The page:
Everything you’ve wanted to know about third-party recovery in Washington (but were afraid to ask.)

Whalen, Sam_167x222Recovering claims costs through third-party litigation in Washington can be complicated. If careless, self-insured employers (SIE) can walk away from third-party claims leaving money on the table. However, with forethought, third-party litigation can be an effective way for self-insured employers to recover the cost of processing a claim. The purpose of this post is to explain how entitlements to third-party recoveries are calculated, and what self-insured employers should think about to maximize their recovery.

In Washington, where a work place injury is negligently caused by a third party, the SIE is entitled to recoup both the cost of benefits paid under the claim and future anticipated costs. Any settlement or jury verdict is subject to the SIE’s entitlement.

If the third-party claim goes to trial, the SIE’s entitlement will be subject to the jury verdict. There will be no negotiation. However, in instances where the case is being mediated or negotiated, the SIE can negotiate the settlement with the other parties. Any settlement of third-party litigation less than the SIE’s entitlement is void, absent written consent from the employer.

At the outset of any third-party claim, the SIE must provide the worker with an “election letter” that directs the worker to pursue damages against the third party, or assign that right to the self-insured employer. This article will focus on situations where the worker elects to pursue the claim his/herself. If the worker assigns the right of action to the SIE, the SIE should consult with an attorney. Many strategic considerations arise when the self-insured employer becomes the plaintiff in the litigation.

Calculating the SIE Entitlement

Once the litigation is underway, the self-insured employer should calculate its entitlement. The self-insured employer is entitled to recover benefits already paid, and offset benefits paid in the future against the jury verdict or settlement. RCW 51.24.090. Calculating benefits already paid is relatively easy. All benefits paid out on the claim are recoverable. IME and other investigation costs, attorney fees, and administrative costs are generally not recoverable.

Calculating future expenses can be more difficult. If the claim is closed, future costs are those associated with an aggravation claim. In addition, if the worker requires a prosthetic, the self-insured employer is responsible for repairing or replacing prosthetics for the lifetime of the worker, and those costs can be factored into the entitlement. If the claim remains open, calculating future expenses is more speculative. The SIE entitlement typically includes: future payments of temporary disability, medical treatment, vocational assistance, and permanent disability awards. Some IME companies offer projections of future medical costs. These estimates of future medical costs can be effective in supporting the SIE’s assertion of future costs.

Distributing the Recovery

Negotiating the recovery is more of an art than a science, so I won’t go into it here. Suffice it to say, the goal of the negotiation is to achieve a settlement that covers all of the SIE’s paid benefits and estimated benefits, including its proportional attorney fee costs. It is important to note that the SIE is not entitled to recovery any portion of the settlement apportioned for emotional damages such as “pain and suffering.” In 2010, the Washington Supreme Court ruled that settlement funds apportioned to pain and suffering are not subject to the Department’s (or SIE’s) entitlement. Tobin v. Dep’t of Labor & Indus., 239 P.3d 544 (2010).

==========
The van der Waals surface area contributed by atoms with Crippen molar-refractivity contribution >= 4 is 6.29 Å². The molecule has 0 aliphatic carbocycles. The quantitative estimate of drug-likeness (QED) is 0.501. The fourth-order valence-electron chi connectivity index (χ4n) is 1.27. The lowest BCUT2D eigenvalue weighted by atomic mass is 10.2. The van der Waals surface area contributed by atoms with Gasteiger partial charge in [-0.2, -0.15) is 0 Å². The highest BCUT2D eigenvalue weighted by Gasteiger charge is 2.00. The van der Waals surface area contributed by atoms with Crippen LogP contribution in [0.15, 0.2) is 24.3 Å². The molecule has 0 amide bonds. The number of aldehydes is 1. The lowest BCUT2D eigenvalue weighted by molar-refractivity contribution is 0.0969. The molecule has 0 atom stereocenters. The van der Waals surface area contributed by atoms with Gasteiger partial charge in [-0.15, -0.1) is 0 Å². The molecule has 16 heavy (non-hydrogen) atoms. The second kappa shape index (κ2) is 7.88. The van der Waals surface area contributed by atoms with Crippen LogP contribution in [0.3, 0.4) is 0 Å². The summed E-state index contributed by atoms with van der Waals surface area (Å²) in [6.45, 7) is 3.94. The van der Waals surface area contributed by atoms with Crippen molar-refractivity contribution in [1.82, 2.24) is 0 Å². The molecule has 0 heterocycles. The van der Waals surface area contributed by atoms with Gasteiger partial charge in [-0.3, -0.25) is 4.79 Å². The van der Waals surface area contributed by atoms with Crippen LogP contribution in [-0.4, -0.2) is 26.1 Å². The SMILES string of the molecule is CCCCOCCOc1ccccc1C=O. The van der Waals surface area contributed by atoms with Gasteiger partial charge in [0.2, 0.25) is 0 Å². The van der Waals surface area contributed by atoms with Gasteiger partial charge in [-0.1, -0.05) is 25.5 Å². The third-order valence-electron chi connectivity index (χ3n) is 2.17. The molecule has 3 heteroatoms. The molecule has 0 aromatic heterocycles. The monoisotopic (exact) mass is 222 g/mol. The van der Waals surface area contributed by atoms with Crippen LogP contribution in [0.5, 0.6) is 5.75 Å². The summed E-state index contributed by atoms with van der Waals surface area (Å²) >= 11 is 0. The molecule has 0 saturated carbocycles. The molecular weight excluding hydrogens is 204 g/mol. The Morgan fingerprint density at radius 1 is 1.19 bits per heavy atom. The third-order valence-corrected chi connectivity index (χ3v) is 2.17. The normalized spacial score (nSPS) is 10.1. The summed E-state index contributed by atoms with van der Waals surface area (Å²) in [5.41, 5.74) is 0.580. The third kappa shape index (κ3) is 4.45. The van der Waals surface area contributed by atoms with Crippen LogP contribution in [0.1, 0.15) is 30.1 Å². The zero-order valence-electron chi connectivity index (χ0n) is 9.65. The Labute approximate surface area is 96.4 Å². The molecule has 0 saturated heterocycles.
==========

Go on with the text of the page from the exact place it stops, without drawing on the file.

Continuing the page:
Any third-party recovery must be distributed according to RCW 51.24.060. The calculation is as follows: From the gross recovery, the claimant’s attorney deducts their fee and expenses. The balance is the “net recovery.” The claimant receives 25% of the net recovery. The employer receives the amount of its benefits already paid from the balance, minus its proportionate share of attorney fees and costs (paid to claimant’s attorney). The remaining balance, minus the SIE’s proportionate share of fees, is the balance subject to offset.[1] The employer does not actually receive the Balance Subject to Offset – this is money paid directly to the claimant. However, the SIE will not be required to pay out on the claim until future claim costs have exceeded the Balance Subject to Offset. Again, a proportionate amount will be deducted from this balance to pay the claimant’s attorney fee. It is the SIE’s responsibility to maintain accounting for the offset.

The “balance subject to offset” is where the employer is most likely to leave money on the table. If the SIE does not effectively calculate its future claim costs, and does not effectively negotiate the inclusion of those estimated claim costs as economic damages, the claimant and third-party defendant will likely apportion the balance of the settlement to emotional damages. As mentioned above, the SIE will not be able to access those settlement funds.

Here at SBH, we are experienced in preparing for third-party litigation, and effectively negotiating to maximize third party recoveries. If you have any questions about third-party litigation, or maximizing a third-party recovery, feel free to contact me at swhalen@sbhlegal.com or 503-595-6108.

[1] The Department offers a useful Third Party Recovery worksheet (available here: http://www.lni.wa.gov/Forms/pdf/F249-006-111.pdf). This worksheet assists in calculating each party’s entitlement to a third-party recovery.